If I had to choose my one reason for our decline in numbers and relevance, it’s not that we are too liberal or too conservative, but it’s that we have forgotten how to live together as a denomination in a way that honors the genuine faithfulness of both. Heck, it seems that we can’t even acknowledge that the same Christ is at the center of our discerning. While we used to be able to weather the fiercest of debates, it seems that we no longer value ending up together on the other side of our disagreements. For as long as we continue to remain entrenchment in an either-or, blame-based relationship the church will be driven by this energy and will continue to lose relevance and meaning to a world that desperately needs to see genuine community lived out among disagreeing parties.
As I think back on my earliest years in the Presbyterian Church as a youth and hear stories from my mentors, while we have always taken on political issues, we have believed that the church should engage in the discourse in a different way. We have lived a different story of community than the rest of society, one marked by a graciousness of spirit, a posture of loving our enemies and a hope for reconciliation over separation. Now it seems that we have adopted the ways of the world when it comes to our disagreements: graciousness has been replaced by judgement, loving replaced by demonization and reconciliation by isolationism.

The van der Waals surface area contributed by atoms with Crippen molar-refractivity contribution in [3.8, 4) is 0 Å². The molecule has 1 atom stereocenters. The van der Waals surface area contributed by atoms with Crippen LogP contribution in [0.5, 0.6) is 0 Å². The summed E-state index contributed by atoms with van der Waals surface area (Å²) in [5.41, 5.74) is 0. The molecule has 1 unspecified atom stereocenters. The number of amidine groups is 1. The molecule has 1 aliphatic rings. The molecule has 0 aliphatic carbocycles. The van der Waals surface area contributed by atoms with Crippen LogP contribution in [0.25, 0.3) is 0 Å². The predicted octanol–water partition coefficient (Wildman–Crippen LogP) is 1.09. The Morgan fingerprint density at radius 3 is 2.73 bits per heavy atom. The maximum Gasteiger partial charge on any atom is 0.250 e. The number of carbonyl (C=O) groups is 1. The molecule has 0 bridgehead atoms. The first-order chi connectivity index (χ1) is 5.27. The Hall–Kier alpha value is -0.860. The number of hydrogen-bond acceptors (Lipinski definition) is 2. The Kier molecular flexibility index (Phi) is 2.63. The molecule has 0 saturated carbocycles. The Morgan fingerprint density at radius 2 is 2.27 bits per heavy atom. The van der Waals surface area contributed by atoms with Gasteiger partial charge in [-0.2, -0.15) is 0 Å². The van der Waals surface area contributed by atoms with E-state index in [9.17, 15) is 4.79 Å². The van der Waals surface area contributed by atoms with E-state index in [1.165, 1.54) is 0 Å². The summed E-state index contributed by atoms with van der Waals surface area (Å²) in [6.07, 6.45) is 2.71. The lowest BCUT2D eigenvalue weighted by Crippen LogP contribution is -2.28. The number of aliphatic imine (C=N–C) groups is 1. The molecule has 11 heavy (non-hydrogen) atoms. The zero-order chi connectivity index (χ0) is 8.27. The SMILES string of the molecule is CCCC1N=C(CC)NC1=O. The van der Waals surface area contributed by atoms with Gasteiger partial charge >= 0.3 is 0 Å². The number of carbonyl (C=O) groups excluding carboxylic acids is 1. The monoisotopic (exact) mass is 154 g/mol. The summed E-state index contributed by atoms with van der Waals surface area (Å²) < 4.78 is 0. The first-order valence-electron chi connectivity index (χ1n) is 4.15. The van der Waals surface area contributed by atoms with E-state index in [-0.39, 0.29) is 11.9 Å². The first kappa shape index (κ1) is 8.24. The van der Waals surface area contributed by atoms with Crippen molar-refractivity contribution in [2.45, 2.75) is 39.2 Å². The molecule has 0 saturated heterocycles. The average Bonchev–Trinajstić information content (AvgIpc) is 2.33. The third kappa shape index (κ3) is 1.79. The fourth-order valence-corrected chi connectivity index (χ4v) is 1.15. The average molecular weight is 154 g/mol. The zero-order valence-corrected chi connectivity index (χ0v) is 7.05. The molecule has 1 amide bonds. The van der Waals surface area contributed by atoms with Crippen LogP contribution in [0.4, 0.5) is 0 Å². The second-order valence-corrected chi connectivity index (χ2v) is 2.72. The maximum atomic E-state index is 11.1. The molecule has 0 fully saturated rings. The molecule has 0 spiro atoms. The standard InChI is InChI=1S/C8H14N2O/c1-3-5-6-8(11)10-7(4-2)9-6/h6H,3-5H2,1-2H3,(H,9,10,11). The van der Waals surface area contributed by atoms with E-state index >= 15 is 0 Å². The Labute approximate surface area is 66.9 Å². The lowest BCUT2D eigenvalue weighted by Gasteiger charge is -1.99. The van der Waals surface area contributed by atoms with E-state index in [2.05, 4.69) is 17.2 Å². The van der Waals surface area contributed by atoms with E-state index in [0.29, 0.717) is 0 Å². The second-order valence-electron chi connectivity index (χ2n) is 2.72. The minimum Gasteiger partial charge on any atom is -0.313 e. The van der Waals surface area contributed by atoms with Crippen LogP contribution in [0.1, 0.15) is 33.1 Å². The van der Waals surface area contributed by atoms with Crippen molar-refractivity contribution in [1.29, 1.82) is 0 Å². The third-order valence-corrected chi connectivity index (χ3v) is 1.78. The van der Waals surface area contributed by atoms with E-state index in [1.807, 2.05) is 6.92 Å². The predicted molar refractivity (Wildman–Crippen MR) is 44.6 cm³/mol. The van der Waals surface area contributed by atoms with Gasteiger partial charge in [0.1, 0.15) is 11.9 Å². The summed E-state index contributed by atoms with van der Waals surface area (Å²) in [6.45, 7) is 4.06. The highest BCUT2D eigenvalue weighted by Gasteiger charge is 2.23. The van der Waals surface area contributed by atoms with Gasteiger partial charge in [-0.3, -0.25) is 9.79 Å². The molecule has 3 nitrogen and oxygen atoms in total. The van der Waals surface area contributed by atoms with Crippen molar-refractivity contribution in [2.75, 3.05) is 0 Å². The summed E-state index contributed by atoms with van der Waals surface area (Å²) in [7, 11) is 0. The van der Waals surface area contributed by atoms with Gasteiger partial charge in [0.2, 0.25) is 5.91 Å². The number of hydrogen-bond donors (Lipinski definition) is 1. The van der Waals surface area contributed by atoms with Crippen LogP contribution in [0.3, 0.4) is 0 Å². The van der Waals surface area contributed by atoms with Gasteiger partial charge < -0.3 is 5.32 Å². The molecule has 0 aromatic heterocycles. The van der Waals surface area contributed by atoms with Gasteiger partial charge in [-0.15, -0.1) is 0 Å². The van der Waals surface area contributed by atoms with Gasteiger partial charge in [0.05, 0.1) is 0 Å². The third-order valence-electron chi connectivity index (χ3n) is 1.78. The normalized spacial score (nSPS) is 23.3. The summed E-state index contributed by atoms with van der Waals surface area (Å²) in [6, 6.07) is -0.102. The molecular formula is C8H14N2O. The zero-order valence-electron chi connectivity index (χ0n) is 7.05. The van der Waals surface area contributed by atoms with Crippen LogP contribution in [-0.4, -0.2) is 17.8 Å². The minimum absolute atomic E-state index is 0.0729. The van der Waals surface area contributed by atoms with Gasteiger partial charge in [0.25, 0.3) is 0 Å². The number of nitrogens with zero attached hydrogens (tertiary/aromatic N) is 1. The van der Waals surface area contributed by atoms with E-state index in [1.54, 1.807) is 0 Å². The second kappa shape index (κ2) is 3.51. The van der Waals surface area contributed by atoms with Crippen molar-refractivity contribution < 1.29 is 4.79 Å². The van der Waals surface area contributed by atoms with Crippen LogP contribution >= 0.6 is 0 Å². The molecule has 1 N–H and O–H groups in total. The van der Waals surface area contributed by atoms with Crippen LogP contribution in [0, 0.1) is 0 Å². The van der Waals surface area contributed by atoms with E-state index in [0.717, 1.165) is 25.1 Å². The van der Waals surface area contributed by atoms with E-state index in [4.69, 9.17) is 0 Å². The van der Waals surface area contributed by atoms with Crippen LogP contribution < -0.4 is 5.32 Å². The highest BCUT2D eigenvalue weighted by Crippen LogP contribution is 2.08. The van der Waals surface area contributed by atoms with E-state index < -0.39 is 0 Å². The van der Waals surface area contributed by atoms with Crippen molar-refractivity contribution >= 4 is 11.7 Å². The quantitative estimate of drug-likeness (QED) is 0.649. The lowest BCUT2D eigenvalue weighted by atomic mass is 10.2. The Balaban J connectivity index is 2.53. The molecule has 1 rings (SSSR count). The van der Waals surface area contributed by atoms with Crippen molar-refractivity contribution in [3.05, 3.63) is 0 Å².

Again, I want my Presbyterian Church back.
Now I have no delusions about our future. 1960’s denominationalism is crumbling around us, the future of large religious institutions in an exciting time of discovery and ultimately some people will choose to not longer be part of the larger body called The Presbyterian Church (USA). I am not so concerned about the Presbyterian Church getting our numbers back up to those 1960’s levels, but I am concerned with how we express our understanding of the Body of Christ to the world. So here is the challenge . . . if you think I am on the right track, left or right, we must reach over and beyond the tried and true ideological chasms and unspoken rules of engagement that have been built up for decades and be the church that we want it to be.
If we can do this, we may not get the exact Presbyterian Church that we remember it being in the past, but we will be the church we are supposed to be in the future . . . and ultimately we all live and experience this Presbyterian family, no longer as “my church” but as God’s. And that would be great.